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Do your research before buying some items secondhand, Health Canada says

Many used items are great, but regulatory agency says buyers should watch out for damage, recalls and bans
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FILE - Health Canada says buyers should do their research before buying certain items secondhand. Bargain hunters look through items on a lawn during the Great Glebe Garage Sale in Ottawa on May 28, 2022.

With garage sale season in full swing and online marketplaces more popular than ever, Health Canada is telling buyers to do some research before purchasing certain items secondhand. 

"It can be a great way of saving money and reducing waste, but consumers needs to keep safety in their mind as well," said Andress Lee, a B.C.-based product safety officer with Health Canada. 

She spent the week touring second-hand stores in the Kamloops area to check for any questionable goods. Lee said most things she saw were compliant, but that it doesn't mean the odd risky item isn't being resold. 

The three things Lee said buyers need to check for are an item's condition, whether it has any recalls and if it is banned in Canada. 

“Some of the second-hand items may have wear and tear, damage, hidden issues, or missing labels or instructions," Lee said. Each of these are things a person should look for when assessing an item's condition.

For instance, Lee said, a used helmet could have hidden internal damage from a previous accident without showing any cracks on the outside. In that case, Lee said buyers' best bet is to ask the item's seller about its history and hope they are honest.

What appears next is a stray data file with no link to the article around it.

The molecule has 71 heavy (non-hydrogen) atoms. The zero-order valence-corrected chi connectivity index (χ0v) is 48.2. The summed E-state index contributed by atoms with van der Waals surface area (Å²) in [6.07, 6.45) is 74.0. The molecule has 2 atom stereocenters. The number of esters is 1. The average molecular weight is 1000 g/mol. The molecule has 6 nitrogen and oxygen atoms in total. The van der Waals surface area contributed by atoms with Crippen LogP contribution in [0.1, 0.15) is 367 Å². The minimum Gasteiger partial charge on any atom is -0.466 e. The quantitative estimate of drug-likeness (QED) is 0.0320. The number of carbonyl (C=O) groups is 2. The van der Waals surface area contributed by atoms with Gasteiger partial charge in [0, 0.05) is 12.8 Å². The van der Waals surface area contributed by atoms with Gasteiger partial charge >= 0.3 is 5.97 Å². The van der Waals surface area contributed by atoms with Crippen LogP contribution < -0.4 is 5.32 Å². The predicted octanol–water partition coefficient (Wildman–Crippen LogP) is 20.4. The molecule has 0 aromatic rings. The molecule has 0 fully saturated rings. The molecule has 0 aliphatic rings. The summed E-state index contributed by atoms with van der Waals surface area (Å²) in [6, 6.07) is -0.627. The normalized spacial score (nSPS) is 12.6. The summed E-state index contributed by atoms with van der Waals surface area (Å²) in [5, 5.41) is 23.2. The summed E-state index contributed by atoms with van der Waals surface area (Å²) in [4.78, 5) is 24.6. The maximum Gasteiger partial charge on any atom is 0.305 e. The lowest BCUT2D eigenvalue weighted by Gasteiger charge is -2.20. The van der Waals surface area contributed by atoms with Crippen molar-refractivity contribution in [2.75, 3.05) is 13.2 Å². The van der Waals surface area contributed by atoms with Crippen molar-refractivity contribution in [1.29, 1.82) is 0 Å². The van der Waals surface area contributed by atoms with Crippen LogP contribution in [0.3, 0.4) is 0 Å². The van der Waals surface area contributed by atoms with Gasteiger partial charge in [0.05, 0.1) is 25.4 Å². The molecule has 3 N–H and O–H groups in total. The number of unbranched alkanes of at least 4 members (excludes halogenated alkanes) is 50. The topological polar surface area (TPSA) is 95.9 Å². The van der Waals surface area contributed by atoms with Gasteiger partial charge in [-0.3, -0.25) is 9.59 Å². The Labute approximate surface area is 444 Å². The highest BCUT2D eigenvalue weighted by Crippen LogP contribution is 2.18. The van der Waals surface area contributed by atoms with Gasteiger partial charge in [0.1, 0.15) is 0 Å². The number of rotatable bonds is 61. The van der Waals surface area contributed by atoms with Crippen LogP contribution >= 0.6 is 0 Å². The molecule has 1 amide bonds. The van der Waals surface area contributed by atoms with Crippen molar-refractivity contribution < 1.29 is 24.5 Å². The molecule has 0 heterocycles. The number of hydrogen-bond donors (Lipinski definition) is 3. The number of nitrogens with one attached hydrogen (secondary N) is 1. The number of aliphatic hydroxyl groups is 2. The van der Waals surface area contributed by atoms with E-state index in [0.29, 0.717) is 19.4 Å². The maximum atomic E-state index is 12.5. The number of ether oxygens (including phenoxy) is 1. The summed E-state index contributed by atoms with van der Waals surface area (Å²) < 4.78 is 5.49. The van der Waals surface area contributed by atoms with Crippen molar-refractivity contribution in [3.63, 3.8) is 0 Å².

Other items like car seats are usually required to display an expiry date, which can be easily checked for. 

When it comes to recalls and bans, buyers should search Health Canada online listings to see if their potential purchase is safe. 

Some recent recalls include a brand of blending containers that pose a laceration risk, a cordless hair trimmer that has a burn hazard and a brand of crampons that may cause users to fall. 

Some banned items include any baby walker that allows a child to reach the ground with their feet, lawn darts with elongated metal tips, kite strings made of a material that conducts electricity and a substance marketed as "sneezing powder." Lee added that a banned item she sees more commonly is young children's jackets and sweaters with non-retractable drawstrings, which aren't allowed because of the choking hazard they can pose. 

In general, Lee said buyers should simply do their research before making a second-hand purchase. She suggested people search Health Canada listings, ask to test out the product themselves, check the product manufacturer's website, read through consumer forums and check out product reviews. 

“It's still worth buying second-hand products, but ask questions.”

For the most part, Lee said they aren't worried about used items being unhygienic. Second-hand cosmetics could contain harmful bacteria, but otherwise Lee suggested people simply give used items a good wash before wearing or using them. 

She urged anyone who purchases a second-hand good and later finds it has a defect or danger to report it to Health Canada

 



About the Author: Jane Skrypnek

Hi, I'm a provincial reporter with Black Press Media, where I've worked since 2020.
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